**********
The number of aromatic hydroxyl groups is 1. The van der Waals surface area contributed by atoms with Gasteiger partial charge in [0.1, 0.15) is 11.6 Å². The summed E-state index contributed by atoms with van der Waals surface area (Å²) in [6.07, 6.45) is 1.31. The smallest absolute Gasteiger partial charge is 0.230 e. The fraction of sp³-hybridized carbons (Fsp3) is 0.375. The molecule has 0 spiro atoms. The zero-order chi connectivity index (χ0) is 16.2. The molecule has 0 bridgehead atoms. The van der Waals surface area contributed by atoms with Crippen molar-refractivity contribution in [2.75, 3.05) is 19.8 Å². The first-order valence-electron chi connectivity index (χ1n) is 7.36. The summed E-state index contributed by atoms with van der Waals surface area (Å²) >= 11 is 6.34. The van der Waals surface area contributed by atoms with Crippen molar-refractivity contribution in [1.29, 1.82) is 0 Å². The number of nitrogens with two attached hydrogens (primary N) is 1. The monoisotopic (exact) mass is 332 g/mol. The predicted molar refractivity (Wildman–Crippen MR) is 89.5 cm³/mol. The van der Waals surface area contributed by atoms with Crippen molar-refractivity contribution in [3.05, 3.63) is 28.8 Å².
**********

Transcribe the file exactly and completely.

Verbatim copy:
The number of aromatic hydroxyl groups is 1. The van der Waals surface area contributed by atoms with Gasteiger partial charge in [0.1, 0.15) is 11.6 Å². The summed E-state index contributed by atoms with van der Waals surface area (Å²) in [6.07, 6.45) is 1.31. The smallest absolute Gasteiger partial charge is 0.230 e. The fraction of sp³-hybridized carbons (Fsp3) is 0.375. The molecule has 0 spiro atoms. The zero-order chi connectivity index (χ0) is 16.2. The molecule has 0 bridgehead atoms. The van der Waals surface area contributed by atoms with Crippen molar-refractivity contribution in [2.75, 3.05) is 19.8 Å². The first-order valence-electron chi connectivity index (χ1n) is 7.36. The summed E-state index contributed by atoms with van der Waals surface area (Å²) >= 11 is 6.34. The van der Waals surface area contributed by atoms with Crippen molar-refractivity contribution in [1.29, 1.82) is 0 Å². The number of nitrogens with two attached hydrogens (primary N) is 1. The monoisotopic (exact) mass is 332 g/mol. The predicted molar refractivity (Wildman–Crippen MR) is 89.5 cm³/mol. The van der Waals surface area contributed by atoms with Crippen molar-refractivity contribution in [3.05, 3.63) is 28.8 Å².